According to Sgt. Bob Ray, a spokesman with the Washington County Sheriff's office, a deputy put Pitkin in a wheelchair and wheeled her to Corizon staff to get her treated that morning, desperate to get her some help.
Pitkin was placed in the jail's medical observation unit.
According to the lawsuit, Corizon's only doctor in the jail had been fired the day Pitkin was admitted to the medical observation unit. The jail would go without a doctor for several days.
The following morning, a jail deputy found Pitkin sweating profusely. The deputy asked a nurse to check on Pitkin's condition, but the nurse reportedly refused, saying they were busy with other inmates. By the time the nurse made it to Pitkin's cell some time later they found her lying on the floor, one arm twitching. Brown fluid leaked from her mouth and nose. Her eyes were open and her mouth was moving weakly.
Paramedics tried to resuscitate her, but she died at the scene.
County to file lawsuit
Pitkin's death was first detailed by The Oregonian earlier this year, chronicling what Pitkin went through in the days before her death.
Pitkin's death led to significant media attention, Ray said, which lead the agency to speak out against what happened.
"Normally when there is pending litigation we don't discuss the case," he told Pamplin Media Group on Thursday. "But in this case, we thought it was significant enough that we wanted to take time to give our response to the incident."
In a statement on Wednesday, the Sheriff's office said that Pitkin deserved better treatment than she received, which they blamed on Corizon.
"The Sheriff was shocked and dismayed to learn of Corizon's apparent lack of response to her written requests for medical help," the Sheriff's Office said.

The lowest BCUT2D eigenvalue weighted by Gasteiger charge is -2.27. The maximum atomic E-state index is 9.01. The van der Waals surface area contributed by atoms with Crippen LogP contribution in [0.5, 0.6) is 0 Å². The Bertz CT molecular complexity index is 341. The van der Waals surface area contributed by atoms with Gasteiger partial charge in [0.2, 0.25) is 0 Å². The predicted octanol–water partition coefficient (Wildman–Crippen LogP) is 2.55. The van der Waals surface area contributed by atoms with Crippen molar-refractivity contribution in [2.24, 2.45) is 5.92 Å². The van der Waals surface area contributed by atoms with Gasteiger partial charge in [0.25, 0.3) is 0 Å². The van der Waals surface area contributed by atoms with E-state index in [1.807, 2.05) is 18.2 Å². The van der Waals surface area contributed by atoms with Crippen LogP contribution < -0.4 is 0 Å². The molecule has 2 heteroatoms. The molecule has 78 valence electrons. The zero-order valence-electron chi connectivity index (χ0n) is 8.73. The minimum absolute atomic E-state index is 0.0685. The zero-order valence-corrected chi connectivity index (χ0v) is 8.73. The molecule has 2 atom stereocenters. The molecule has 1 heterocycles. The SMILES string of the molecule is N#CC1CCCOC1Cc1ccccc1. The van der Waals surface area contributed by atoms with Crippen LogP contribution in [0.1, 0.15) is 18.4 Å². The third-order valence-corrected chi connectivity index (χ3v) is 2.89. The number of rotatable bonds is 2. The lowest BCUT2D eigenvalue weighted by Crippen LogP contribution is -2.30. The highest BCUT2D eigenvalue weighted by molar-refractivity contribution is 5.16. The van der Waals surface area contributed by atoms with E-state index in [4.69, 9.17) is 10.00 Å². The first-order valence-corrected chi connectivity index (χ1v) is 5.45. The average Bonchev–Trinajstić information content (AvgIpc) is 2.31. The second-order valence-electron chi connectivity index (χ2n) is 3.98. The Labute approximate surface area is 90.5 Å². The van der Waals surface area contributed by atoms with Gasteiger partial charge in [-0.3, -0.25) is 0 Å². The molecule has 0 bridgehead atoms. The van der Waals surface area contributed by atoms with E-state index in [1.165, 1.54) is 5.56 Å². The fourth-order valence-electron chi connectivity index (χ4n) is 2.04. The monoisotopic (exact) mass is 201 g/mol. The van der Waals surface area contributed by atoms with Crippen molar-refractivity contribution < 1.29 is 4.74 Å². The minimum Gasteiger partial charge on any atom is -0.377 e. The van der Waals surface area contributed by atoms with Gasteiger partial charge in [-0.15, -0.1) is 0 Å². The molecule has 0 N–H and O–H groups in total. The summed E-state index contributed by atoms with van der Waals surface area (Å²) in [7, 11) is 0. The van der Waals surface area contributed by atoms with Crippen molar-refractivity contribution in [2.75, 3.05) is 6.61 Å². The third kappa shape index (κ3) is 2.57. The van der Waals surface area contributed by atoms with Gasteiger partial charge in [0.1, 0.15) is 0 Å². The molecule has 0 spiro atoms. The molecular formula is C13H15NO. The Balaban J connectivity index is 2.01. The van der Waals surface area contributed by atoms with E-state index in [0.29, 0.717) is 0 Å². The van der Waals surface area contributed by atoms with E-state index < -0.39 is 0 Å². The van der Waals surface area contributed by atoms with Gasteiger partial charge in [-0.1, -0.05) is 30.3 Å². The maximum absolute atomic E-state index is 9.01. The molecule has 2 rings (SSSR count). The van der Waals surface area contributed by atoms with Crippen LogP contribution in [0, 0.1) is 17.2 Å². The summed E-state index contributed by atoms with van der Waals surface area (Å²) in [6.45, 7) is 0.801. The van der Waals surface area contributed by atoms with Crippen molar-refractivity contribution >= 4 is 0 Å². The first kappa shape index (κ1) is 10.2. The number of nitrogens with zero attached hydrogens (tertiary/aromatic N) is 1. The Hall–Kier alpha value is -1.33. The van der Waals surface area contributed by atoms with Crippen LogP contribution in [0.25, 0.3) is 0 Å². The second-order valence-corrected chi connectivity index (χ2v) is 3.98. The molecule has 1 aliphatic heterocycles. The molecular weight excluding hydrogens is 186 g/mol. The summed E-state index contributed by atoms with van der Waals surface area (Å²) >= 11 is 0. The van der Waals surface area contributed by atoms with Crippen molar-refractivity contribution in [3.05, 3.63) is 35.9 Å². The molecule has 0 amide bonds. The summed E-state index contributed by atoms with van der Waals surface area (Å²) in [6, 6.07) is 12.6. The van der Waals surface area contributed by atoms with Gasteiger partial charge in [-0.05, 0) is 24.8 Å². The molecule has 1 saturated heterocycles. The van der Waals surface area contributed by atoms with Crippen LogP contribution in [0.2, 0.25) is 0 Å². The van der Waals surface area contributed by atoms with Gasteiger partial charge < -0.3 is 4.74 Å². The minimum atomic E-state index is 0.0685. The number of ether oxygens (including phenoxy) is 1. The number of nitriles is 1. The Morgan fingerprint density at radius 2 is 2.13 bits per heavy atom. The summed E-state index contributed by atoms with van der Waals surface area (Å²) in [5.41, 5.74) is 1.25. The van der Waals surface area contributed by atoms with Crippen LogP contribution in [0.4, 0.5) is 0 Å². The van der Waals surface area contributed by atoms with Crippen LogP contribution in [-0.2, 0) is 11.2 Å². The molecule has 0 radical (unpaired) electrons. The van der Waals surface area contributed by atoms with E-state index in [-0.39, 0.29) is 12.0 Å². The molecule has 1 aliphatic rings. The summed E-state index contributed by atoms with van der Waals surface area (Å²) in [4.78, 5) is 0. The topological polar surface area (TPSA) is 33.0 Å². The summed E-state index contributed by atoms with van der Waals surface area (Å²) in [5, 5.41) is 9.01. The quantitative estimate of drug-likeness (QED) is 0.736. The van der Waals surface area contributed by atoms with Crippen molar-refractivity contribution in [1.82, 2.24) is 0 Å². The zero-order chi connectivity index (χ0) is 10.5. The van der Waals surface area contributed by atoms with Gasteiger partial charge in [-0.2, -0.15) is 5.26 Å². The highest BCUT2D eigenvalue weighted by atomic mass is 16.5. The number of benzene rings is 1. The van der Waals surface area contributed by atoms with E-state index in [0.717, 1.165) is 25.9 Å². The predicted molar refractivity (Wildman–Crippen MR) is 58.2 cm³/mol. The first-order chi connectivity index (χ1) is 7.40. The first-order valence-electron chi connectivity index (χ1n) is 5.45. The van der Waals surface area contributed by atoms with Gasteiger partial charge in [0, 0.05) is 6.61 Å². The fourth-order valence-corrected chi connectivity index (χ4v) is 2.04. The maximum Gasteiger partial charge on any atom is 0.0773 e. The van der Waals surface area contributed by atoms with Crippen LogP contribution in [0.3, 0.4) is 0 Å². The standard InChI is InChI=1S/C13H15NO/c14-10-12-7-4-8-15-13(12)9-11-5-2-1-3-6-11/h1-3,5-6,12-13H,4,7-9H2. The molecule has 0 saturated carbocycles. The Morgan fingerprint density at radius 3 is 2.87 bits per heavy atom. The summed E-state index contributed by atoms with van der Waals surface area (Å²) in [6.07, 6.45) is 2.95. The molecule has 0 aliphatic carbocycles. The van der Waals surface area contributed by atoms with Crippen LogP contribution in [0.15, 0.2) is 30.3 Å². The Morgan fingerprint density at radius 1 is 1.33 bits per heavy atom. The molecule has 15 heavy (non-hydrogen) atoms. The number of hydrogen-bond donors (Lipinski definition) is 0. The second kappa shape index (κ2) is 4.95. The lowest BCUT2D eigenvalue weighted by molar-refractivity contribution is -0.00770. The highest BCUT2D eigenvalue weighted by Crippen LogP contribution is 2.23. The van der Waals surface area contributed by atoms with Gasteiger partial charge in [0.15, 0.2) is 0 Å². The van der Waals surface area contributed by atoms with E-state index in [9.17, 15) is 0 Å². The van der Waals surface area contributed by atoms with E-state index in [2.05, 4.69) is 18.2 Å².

Pitkin's death led to an investigation, which ultimately found no criminal wrongdoing, though the county did find that Corizon failed to staff the jail with a registered nurse 20 percent of the time they were required to.
Ray said the county stands with the family and plans to file its own lawsuit against Corizon.
Ray said there is no timeline for when the Sheriff's office plans to file its lawsuit, but said that he hoped the case would not have to go to trial.
"We're disappointed that they have not settled with the family yet," Ray said. "To bring them into court and force them to relive this is very traumatic for the family. We're disappointed with Corizon on several levels."
Corizon settled a lawsuit in a similar case in 2013 after an inmate died in the Lane County Jail. In that case, Corizon agreed to pay $7 million.
"Our deputies did the right thing, but their efforts were hampered by Corizon," Ray said. "We have to rely to a certain degree on our healthcare provider, but our deputies continually asked for medical care for her, as did Ms. Pitkin."
Five months after the county finished its investigation into Pitkin's death, the county found a new healthcare provider for its jail, NaphCare.
"Quite frankly, we couldn't be happier with NaphCare," Ray said. "There are checks and balances, down to just better record keeping and medical records … They are so much farther advanced, we couldn't be more pleased with them."
Corizon declined to comment, citing the lawsuit and patient privacy laws.
By Geoff Pursinger
Associate Editor, Hillsboro Tribune
Visit us on Facebook
Follow us on Twitter
Follow Geoff Pursinger at @ReporterGeoff